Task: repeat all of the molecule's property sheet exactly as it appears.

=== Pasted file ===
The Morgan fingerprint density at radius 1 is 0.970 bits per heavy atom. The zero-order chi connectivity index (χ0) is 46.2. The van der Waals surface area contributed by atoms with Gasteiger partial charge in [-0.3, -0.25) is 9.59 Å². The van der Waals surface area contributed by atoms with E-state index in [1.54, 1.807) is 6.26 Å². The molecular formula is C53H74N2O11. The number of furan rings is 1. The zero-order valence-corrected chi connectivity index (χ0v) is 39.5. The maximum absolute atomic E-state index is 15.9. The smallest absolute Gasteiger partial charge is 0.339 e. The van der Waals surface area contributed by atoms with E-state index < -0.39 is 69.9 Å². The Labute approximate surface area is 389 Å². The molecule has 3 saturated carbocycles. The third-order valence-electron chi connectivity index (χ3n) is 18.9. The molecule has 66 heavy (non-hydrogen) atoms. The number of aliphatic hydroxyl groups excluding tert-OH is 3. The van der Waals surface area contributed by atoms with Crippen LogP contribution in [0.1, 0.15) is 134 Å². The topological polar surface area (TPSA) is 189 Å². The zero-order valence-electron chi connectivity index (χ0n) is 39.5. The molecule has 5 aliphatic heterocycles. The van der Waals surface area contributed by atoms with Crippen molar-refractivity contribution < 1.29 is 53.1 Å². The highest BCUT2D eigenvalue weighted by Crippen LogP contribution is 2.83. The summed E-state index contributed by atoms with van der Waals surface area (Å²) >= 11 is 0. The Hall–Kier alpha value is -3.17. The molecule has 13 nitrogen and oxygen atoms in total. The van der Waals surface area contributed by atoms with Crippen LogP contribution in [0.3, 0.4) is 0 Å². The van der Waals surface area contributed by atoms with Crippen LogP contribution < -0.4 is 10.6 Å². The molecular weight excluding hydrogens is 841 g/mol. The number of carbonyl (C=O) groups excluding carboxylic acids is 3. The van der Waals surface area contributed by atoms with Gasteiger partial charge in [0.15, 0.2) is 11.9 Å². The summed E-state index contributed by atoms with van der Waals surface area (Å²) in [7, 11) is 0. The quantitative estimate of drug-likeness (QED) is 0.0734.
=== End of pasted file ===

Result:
The Morgan fingerprint density at radius 1 is 0.970 bits per heavy atom. The zero-order chi connectivity index (χ0) is 46.2. The van der Waals surface area contributed by atoms with Gasteiger partial charge in [-0.3, -0.25) is 9.59 Å². The van der Waals surface area contributed by atoms with E-state index in [1.54, 1.807) is 6.26 Å². The molecular formula is C53H74N2O11. The number of furan rings is 1. The zero-order valence-corrected chi connectivity index (χ0v) is 39.5. The maximum absolute atomic E-state index is 15.9. The smallest absolute Gasteiger partial charge is 0.339 e. The van der Waals surface area contributed by atoms with E-state index < -0.39 is 69.9 Å². The Labute approximate surface area is 389 Å². The molecule has 3 saturated carbocycles. The third-order valence-electron chi connectivity index (χ3n) is 18.9. The molecule has 66 heavy (non-hydrogen) atoms. The number of aliphatic hydroxyl groups excluding tert-OH is 3. The van der Waals surface area contributed by atoms with Crippen LogP contribution in [0.1, 0.15) is 134 Å². The topological polar surface area (TPSA) is 189 Å². The zero-order valence-electron chi connectivity index (χ0n) is 39.5. The molecule has 5 aliphatic heterocycles. The van der Waals surface area contributed by atoms with Crippen molar-refractivity contribution < 1.29 is 53.1 Å². The highest BCUT2D eigenvalue weighted by Crippen LogP contribution is 2.83. The summed E-state index contributed by atoms with van der Waals surface area (Å²) >= 11 is 0. The Hall–Kier alpha value is -3.17. The molecule has 13 nitrogen and oxygen atoms in total. The van der Waals surface area contributed by atoms with Crippen LogP contribution in [0.3, 0.4) is 0 Å². The van der Waals surface area contributed by atoms with Crippen LogP contribution < -0.4 is 10.6 Å². The molecular weight excluding hydrogens is 841 g/mol. The number of carbonyl (C=O) groups excluding carboxylic acids is 3. The van der Waals surface area contributed by atoms with Gasteiger partial charge in [0.15, 0.2) is 11.9 Å². The summed E-state index contributed by atoms with van der Waals surface area (Å²) in [7, 11) is 0. The quantitative estimate of drug-likeness (QED) is 0.0734.